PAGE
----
When it happens to you, when you get the "Lemon", you'll get smacked in the face with the reality of your expectation, and the failure of your choice brand to meet it. Really, the problem is deeper than the company.

    On to what I believe the problem is.

    Craftsmanship, pride in work, personal responsibility, all has been traded off. For whatever reason, money, production, time...but we are a society of individuals, and companies are a conglomeration of individuals, and it's at the individuals feet where I lay the problem. Individuals make choices, some on behalf of themselves, some on behalf of something bigger. Choices have consequences, consequences have costs, there is no escaping that.

    This problem isn't just in the firearms industry, either.
    It's everything.
    Society as a whole has taken a turn, but it all comes back to an individual's personal value system. Integrity, pride, taking a personal responsibility for the work you do. If everyone has skin in the game, the results speak for themselves. Even having a QC department smacks of a recognized lack of personal values, but really, what choice does a company have? Good people are hard to find today. At least by my standard, and I'm not perfect by any means.

    I have no answer for how to fix it. It's a complicated problem, and requires the involvement and support of "everyone doing the right thing, even if no one is looking, and the wrong thing is legal." (I think that was Leupold..) It starts at a very young age, and must continue throughout the life of the individual.
    So, good luck with that, right?

    To answer your question, "would I end up with a 6-700 yard elk rifle", I'd say yes... eventually. It may cost you more than you think, or it may not. It's always been "You roll the dice, you take your chances." It's just now, the odds are less favorable.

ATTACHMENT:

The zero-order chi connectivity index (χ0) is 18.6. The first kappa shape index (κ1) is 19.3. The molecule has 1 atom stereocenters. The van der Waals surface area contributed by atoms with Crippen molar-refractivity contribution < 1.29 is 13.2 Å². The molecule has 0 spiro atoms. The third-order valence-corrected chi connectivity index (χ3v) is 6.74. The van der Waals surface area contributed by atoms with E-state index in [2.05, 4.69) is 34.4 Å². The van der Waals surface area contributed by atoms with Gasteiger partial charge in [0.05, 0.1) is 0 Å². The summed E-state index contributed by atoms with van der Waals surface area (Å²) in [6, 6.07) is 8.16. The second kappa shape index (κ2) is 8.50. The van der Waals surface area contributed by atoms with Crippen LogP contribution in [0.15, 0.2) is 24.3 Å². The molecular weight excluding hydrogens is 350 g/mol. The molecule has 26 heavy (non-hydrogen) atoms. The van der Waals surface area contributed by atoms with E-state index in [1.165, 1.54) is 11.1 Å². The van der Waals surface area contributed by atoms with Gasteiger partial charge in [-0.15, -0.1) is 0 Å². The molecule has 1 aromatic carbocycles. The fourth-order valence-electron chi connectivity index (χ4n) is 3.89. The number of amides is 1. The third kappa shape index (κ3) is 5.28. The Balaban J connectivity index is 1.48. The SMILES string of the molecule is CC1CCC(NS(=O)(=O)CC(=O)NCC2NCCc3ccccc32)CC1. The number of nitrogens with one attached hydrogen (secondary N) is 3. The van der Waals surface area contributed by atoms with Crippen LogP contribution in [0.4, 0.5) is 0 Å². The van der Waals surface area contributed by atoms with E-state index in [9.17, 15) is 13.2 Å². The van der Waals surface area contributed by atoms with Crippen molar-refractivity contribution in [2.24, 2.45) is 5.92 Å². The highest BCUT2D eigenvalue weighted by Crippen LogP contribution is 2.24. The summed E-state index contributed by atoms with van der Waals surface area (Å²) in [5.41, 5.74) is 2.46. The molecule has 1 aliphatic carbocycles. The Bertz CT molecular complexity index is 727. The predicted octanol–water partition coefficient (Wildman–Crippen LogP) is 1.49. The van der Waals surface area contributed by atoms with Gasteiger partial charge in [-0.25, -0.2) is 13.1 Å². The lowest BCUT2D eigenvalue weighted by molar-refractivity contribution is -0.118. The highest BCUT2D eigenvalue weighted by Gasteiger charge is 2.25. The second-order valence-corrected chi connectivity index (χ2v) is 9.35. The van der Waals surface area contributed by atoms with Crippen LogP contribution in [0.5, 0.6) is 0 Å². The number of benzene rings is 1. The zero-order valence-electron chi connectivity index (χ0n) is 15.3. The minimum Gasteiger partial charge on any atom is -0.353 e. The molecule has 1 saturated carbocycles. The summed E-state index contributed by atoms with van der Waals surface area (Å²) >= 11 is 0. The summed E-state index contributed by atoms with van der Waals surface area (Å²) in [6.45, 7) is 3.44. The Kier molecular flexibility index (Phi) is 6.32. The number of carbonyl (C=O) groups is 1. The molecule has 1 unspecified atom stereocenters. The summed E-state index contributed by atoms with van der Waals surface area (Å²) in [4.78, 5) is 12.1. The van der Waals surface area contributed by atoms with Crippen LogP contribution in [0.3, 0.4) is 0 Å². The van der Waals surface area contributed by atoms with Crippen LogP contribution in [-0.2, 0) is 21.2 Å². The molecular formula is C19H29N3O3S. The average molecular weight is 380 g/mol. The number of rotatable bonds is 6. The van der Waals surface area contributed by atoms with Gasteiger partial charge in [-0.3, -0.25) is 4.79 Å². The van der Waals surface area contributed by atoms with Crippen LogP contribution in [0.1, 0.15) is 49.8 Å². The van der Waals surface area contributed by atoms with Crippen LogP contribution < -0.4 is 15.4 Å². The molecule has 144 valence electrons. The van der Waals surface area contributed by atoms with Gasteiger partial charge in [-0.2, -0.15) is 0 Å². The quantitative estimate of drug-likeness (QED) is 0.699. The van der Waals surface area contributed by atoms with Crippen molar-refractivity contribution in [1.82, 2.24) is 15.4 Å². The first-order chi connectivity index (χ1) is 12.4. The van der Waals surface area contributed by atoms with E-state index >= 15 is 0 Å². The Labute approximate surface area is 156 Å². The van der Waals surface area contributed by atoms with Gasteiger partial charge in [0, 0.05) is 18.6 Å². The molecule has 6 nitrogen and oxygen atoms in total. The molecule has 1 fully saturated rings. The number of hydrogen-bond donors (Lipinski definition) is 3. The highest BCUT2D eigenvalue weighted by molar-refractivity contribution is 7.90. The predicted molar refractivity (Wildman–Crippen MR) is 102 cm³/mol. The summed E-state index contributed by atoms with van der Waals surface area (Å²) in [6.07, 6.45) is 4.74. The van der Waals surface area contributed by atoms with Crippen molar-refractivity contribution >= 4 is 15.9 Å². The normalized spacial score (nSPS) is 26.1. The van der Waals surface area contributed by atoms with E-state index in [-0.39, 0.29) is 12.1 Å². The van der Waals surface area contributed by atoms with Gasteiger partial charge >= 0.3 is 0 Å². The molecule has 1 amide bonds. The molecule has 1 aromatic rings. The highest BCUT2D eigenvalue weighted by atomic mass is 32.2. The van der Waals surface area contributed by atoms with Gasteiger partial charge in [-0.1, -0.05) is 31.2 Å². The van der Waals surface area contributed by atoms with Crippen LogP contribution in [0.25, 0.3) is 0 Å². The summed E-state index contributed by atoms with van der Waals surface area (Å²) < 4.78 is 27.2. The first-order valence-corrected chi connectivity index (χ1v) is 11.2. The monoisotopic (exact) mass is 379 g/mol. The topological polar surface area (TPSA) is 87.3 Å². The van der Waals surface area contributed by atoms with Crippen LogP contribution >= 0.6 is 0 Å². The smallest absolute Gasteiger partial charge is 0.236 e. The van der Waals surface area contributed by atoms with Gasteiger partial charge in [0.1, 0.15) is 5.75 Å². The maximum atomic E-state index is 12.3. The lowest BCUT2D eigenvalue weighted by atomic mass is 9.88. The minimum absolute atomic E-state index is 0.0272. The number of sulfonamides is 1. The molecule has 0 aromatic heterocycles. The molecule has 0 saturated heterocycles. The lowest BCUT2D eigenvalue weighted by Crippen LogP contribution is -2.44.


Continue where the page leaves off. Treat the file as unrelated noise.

Christiansen Arms would be and has been a choice I have exercised. I won't say you can't go wrong with them, but of the 2 rifles I have bought, one had a minor ejection issue I was able to address with a phone call to the company, and resolve myself without sending the rifle back.

    Remington would be and has been a choice I have exercised as well. 3 out of 4 rifles were just fine. The one that was not, became a semi custom rifle, at twice the price of my initial investment, which is now fine. I could have been like so many other people and sold my problem to someone else, but instead I owned it, and I am happy with the results.
    I've also purchased 2 Savage rifles, and have no problems with them.

    I do not know your experience level with firearms, You may need to educate yourself thoroughly on the limited inspection you'll be able to accomplish at a gun counter. There are a few things about a rifle you cannot know until you fire it. Things like will it cycle live ammunition, fire it accurately, extract and eject properly, an expectation that should be valid, and go without saying, but not today.

    If you do your homework, or know what you are doing already, there will be less chances for problems down the road. Notice I didn't say no problems, but less chances of them?